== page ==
Britons’ Mounting Debts Are Making Them Gloomy About the Future
(Bloomberg) -- The Bank of England may not be worried about U.K. household debt, but it looks like ordinary people are.
Even though employment, income and spending levels are rising, Britons’ well-being isn’t improving, Office for National Statistics data published Monday showed. That may be due to concerns about rising debt repayments, it said.
The BOE has been relatively sanguine about debt levels, with Deputy Governor Ben Broadbent last month describing suggestions that they’re unsustainably high as “slightly puzzling.” That’s a slight softening of rhetoric from BOE officials, who have previously expressed concern about the rapid buildup of debt used to finance cars and other goods.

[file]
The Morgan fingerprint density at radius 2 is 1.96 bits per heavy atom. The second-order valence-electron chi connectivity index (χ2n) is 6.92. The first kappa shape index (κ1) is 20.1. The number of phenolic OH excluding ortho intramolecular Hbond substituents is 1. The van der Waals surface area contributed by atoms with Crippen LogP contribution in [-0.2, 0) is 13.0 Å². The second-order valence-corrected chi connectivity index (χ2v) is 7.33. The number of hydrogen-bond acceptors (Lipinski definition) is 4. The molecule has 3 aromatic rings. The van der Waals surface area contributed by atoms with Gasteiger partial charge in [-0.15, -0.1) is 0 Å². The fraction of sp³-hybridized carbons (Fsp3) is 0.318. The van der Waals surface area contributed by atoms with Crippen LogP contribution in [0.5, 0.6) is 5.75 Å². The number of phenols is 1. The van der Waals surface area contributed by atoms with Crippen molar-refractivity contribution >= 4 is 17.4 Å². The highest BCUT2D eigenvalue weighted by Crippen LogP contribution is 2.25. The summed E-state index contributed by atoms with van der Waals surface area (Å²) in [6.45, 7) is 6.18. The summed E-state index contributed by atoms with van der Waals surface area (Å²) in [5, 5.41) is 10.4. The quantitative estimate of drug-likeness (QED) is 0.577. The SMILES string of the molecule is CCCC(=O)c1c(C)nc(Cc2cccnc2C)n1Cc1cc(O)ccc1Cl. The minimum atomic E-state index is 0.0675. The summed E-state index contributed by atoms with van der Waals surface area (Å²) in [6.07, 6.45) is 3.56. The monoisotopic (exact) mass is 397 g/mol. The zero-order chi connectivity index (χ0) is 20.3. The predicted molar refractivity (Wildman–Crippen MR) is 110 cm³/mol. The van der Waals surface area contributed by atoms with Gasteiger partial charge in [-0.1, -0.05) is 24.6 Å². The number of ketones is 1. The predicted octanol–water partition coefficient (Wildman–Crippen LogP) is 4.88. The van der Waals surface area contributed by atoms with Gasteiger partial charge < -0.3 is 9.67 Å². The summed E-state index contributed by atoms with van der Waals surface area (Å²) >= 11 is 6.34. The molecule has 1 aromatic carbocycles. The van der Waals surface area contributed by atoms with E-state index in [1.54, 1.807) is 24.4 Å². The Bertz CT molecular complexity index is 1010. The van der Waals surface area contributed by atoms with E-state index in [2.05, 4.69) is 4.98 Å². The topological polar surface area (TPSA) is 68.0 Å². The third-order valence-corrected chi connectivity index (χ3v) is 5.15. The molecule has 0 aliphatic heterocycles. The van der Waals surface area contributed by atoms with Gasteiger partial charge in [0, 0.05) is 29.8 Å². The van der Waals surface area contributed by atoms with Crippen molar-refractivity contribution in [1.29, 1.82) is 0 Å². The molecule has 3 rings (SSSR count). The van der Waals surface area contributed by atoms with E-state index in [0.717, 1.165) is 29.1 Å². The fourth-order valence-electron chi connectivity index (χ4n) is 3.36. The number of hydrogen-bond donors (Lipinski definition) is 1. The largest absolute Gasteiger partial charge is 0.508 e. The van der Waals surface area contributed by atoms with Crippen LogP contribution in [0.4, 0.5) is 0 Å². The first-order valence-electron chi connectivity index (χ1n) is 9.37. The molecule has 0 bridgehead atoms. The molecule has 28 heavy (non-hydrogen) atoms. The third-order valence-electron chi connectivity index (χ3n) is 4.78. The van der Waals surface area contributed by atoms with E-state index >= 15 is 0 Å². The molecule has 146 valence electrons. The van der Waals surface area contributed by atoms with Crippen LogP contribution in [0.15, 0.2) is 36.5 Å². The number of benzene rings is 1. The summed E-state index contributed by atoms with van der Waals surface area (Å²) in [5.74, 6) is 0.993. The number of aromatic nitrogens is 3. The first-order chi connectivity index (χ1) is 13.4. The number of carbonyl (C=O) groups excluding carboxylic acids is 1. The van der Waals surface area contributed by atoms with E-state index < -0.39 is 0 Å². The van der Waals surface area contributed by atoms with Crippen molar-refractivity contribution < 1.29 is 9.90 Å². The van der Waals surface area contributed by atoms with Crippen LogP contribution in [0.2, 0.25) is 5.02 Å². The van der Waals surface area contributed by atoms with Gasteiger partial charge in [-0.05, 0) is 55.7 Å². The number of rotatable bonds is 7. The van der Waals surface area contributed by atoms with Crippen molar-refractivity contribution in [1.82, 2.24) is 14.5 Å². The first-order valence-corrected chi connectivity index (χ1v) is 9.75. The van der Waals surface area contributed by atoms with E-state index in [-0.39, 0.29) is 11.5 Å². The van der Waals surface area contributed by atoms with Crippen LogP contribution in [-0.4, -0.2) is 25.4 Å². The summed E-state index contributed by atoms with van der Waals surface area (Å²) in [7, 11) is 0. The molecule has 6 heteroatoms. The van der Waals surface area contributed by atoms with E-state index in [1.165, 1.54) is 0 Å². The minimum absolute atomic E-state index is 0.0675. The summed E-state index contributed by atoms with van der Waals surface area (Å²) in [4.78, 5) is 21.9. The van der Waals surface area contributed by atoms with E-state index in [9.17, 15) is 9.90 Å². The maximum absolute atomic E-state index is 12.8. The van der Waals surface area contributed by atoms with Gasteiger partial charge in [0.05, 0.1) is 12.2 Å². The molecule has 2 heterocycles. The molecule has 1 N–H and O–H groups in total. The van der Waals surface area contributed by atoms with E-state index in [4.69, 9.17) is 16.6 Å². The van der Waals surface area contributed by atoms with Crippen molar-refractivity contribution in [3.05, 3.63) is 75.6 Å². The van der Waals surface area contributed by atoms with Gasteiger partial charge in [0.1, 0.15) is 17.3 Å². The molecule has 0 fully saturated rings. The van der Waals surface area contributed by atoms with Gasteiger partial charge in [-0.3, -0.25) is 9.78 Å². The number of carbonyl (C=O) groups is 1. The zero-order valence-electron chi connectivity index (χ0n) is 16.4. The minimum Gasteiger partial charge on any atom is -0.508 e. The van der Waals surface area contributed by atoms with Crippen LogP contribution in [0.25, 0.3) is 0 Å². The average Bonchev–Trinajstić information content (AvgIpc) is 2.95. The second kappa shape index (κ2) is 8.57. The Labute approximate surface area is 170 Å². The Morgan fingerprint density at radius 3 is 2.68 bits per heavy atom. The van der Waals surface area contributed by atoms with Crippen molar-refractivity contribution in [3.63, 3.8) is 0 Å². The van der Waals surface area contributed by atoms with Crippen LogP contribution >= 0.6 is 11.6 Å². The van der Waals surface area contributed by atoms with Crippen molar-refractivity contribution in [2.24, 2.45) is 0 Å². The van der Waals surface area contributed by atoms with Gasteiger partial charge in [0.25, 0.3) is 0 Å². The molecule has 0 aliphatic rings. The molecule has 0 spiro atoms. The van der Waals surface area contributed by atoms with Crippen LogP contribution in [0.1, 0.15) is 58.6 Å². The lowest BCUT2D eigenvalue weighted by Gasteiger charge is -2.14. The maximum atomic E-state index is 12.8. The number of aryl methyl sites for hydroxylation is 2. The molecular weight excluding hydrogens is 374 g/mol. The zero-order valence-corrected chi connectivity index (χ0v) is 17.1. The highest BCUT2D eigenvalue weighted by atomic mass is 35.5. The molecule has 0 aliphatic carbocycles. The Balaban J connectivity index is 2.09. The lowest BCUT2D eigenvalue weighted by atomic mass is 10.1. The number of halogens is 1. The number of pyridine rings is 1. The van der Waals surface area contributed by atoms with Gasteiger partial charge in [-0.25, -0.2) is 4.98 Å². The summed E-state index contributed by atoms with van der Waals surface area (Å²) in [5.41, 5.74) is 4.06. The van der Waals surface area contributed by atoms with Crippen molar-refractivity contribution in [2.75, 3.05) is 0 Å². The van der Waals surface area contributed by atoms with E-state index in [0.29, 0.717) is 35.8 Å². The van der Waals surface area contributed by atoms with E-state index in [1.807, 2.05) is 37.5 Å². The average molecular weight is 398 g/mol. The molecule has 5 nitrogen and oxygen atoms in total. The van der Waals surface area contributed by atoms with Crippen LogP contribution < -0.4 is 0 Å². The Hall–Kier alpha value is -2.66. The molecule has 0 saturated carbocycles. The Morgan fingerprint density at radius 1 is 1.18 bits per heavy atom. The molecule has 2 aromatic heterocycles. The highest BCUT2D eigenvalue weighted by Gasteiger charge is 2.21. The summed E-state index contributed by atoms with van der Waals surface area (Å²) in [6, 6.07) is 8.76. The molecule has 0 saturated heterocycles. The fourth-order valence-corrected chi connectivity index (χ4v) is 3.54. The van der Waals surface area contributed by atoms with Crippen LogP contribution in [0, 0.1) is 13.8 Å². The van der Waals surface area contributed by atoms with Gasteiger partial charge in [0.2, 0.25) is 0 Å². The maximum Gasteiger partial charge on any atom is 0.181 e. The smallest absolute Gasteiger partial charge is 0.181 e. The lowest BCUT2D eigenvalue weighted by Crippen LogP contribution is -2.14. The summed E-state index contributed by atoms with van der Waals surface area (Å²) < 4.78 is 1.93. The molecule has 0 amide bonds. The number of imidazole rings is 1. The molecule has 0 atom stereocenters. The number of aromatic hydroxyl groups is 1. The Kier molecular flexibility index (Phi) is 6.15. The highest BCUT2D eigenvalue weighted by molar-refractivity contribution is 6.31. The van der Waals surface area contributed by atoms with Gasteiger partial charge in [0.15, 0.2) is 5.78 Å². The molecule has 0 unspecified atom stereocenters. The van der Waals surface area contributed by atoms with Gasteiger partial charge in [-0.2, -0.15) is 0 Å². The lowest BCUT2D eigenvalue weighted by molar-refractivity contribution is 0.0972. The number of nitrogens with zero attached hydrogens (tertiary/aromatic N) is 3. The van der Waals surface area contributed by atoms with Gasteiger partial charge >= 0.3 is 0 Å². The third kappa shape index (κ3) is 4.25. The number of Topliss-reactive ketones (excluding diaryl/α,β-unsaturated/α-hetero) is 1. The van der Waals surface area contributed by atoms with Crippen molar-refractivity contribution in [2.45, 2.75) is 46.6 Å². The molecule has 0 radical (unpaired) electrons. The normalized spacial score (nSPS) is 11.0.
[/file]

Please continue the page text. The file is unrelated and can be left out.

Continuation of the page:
The amount U.K. residents pay in interest on loans is now the highest seen since the start of 2009, with recent increases driven by payments on unsecured borrowing such as on credit cards and overdrafts, the ONS found. Household spending has outgrown income for the past two years, which is linked to analysis that “households are spending beyond their means,” it said.
It is also weighing on people’s optimism about their own financial situation and that of the overall economy over the next year, according to European Commission data.
Now the boom looks to be slowing. Consumer credit grew at its weakest annual pace in four years in December, while borrowing on credit cards rose the least since 2014.
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